The problem demands an imaginative solution, which brings a shift within that industry towards developing more local materials, which will not be subject to the fluctuations of a worldwide distribution change, and which will not be subject to massive freight costs into and around the country.
In January, The Statesman carried a series of special reports and investigations into the property market in Ghana, both residential and commercial. We reported how, in areas of Central Accra, it is now virtually impossible to find a family house for less than half a million dollars – with real estate developers and property experts citing the cost of construction, as well as the cost of land, as major explanatory factors.
Kojo Addo-Kufuor, Chief Operating Officer of Ghana Home Loans, pointed to the reluctance of buyers and of property developers to explore alternative building materials.
"Most builders and buyers are set on a traditional brick-and-mortar house, but people have to be prepared to consider other options,” he said at the time. The major problem with cement is that the basic materials such as lime have to be imported from outside the country, he explained. Attempts to harness new building materials in Ghana are still in their early stages, but include the introduction of hydroform blocks – a South African technology which is fast taking off in other parts of the continent.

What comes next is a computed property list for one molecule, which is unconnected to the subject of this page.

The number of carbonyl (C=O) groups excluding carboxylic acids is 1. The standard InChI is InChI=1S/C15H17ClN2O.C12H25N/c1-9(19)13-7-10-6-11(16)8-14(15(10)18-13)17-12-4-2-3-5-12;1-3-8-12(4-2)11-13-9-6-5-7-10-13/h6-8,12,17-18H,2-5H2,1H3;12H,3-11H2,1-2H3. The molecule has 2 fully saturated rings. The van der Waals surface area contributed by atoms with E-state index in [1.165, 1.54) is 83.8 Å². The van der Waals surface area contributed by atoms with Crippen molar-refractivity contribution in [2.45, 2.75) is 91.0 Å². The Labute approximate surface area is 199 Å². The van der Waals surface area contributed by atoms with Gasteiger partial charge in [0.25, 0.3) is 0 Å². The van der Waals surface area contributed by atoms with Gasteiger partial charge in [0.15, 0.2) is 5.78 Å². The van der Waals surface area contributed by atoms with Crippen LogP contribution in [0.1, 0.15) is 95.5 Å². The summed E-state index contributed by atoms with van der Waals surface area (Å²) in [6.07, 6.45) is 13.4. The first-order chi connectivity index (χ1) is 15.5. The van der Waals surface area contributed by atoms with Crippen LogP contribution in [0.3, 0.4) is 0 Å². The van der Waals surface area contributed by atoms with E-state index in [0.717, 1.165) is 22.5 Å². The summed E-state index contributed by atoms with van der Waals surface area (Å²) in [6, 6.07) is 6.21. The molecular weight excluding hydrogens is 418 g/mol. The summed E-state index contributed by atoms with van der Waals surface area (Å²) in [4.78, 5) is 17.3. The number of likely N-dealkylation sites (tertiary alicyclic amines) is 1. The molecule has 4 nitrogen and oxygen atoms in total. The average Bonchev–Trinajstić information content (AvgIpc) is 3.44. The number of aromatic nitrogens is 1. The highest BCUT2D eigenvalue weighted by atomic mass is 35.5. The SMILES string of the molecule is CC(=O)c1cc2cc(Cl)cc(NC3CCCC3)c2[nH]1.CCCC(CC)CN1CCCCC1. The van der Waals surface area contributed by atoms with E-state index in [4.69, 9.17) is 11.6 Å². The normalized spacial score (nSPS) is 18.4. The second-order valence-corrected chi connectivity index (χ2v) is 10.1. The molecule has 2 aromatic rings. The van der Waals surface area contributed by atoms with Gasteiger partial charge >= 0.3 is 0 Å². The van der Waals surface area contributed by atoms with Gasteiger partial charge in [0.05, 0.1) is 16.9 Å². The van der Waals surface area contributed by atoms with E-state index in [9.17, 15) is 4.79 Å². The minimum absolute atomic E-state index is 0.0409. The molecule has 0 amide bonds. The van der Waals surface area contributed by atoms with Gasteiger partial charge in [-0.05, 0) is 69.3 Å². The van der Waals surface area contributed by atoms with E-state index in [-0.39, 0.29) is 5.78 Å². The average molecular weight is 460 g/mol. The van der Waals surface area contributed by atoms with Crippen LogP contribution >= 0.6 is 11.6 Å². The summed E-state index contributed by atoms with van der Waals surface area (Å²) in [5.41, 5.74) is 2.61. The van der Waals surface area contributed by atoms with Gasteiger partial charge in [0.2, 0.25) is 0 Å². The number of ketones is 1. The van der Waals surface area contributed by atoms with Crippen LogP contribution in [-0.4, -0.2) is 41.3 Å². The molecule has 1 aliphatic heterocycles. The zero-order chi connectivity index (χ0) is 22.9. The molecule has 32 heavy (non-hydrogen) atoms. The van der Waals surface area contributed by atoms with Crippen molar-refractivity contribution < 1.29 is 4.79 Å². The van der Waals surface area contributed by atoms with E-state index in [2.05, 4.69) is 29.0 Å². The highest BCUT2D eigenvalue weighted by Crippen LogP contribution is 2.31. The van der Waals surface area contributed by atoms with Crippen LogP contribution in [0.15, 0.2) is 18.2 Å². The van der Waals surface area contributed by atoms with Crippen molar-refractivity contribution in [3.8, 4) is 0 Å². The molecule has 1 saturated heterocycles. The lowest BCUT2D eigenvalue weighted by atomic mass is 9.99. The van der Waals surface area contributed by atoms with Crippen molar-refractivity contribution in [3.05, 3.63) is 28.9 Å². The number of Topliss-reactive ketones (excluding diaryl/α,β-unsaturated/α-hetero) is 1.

The bricks can be interlocked and dry-stacked, making them quick and easy to assemble and, most importantly, they are made of only 10 percent cement and 90 percent laterate soil, which can usually be found within the vicinity of the building site rather than shipped hundreds of miles at the cost of thousands of dollars.
Today, The Statesman calls on Government to take seriously these new methods, and to take seriously the development of other new technologies.
It does not make sense for a country in need of so much, and such rapid, construction, to be so heavily dependent on imports from abroad and so vulnerable to the unpredictably of the market.
The only solution to the cement price crisis will be to develop a construction industry which is not dependent on cement at all.
The Building and Road Research Institute under the Council for Scientific and Industrial Research was set up by Government as commercial-oriented research and development organisation in the construction industry.
Its mission is to profitably provide research and development products, processes and services to the building and road sectors and for the socio-economic development of Ghana – a laudable goal, if only it was equipped to deliver.
The current crisis in the cement industry highlights the need for more serious investment in the area of science and technology, and more sustained efforts to fund sustainable local solutions for the building industry.
Such progress must be made in order to reduce construction costs; to make the price of property in this country a building brick rather than a stumbling block to the nation’s development.